I was with a group of friends recently in the midst of getting a location ready for a cookout. This was an annual event for my high school classmates and me.

Essentially, it’s a reason to eat barbecue ribs and chicken, devour as many side dishes as possible, engage in fellowship and find things to drink that I really do not need to mention in his column.

While I was helping a classmate bring some sweet dishes to a table, I happened to ask the wrong question. “How are things going with you?” She started her answer then began to cry.

I was caught off guard and didn’t know what to say. This was definitely not the time for one of my wisecracks. As it turned out, she was trying to determine what to do with her aging and ill mother whom she is taking care of at her home. The question was whether to keep her at home, move her back to her own home or move her to a nursing facility.

This past Wednesday, another classmate called to say she was sad about missing a big social event our class held recently. Additionally, she had missed several church services, all because she is caring for her ill mother and stepfather. Her mother also has dementia.

She talked about how tired and stressed she is all the time. There is a sitter that provides her an occasional breather. But, my friend said she is full-time with her parents on the weekend. And now that she will be returning to work in a week, she has to find someone to care for her parents on an all-day basis.

She can write a book about the things — such as calling the police for an imagined event — that her mother has done that have scared her and broken her heart.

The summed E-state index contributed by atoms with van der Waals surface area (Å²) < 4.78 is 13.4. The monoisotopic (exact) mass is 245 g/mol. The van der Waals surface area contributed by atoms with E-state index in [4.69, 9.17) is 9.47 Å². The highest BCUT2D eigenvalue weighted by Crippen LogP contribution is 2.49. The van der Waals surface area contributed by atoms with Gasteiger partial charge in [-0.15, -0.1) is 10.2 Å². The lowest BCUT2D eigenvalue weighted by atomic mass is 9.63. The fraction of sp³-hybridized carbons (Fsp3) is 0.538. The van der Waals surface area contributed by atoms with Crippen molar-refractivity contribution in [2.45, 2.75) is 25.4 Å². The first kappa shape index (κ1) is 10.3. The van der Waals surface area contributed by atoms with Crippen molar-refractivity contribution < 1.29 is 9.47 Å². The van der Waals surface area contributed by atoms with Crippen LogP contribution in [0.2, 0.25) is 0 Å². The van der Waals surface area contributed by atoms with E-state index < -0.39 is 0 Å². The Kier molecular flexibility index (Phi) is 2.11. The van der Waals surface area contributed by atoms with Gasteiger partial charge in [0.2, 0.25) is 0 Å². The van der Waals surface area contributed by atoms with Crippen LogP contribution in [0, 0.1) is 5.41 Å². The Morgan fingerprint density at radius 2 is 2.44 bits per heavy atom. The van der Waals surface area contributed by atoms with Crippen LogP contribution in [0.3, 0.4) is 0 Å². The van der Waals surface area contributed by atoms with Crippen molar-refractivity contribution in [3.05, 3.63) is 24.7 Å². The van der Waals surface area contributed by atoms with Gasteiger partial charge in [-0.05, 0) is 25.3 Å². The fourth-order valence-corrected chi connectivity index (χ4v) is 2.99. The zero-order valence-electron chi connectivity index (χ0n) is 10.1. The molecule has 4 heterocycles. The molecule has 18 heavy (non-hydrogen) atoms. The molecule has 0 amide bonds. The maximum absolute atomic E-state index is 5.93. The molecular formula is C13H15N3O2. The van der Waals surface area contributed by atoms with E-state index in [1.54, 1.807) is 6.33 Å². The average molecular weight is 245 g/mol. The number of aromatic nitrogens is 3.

“Edward, you just don’t know,” she said.

My friends and I are at the age now where many of us are our parents’ keeper. It is rewarding, terrifying and stressful all at once.

In some cases, we have to make the tough decision that they need to have around-the-clock care, which would require them to be in a nursing home. In many instances, those two words are difficult to utter and to hear.

Years ago, my dad lived with me while recovering from a second stroke. A nurse would come to the house three times a week to see him.

Soon, he wanted to be on his own. We chose a great assisted living facility for him. After a couple years, his health deteriorated, and he had a leg amputated. Dementia was starting to set in, also. He wound up in a nursing home because he needed continuous care. I was devastated that he was there. But it was the best situation for him, my family and me.

I was left with the questions: “Did I do enough? Is there something else I could have done?”

Even with a parent in a nursing home or assisted living facility, the caregiver is still with them. You think about them at work, while you’re driving home and when you’re in the grocery store.

Sometimes, you feel guilty while on a vacation that you can’t be there for them. You’re sitting in a football game and your mind drifts to what’s going on with your parent or sibling.

It’s troubling when you see them start to fade. You do have victories when they see you and smile or there is a momentary break in the battle for their brains, and they can remember you and something great that you did together.

There are millions of adults who are caregivers. Many of them do it alone or with their spouses. It is a labor of love.

I know a lot of you who read this column have been or are caregivers now. I applaud the love that you dispense and the trials you go through each day of your caregiving, and know what you experience when it ends.

Edward Pratt, a former Advocate editor, is assistant to the chancellor for media relations at Southern University. His email address is epratt1972@yahoo.com.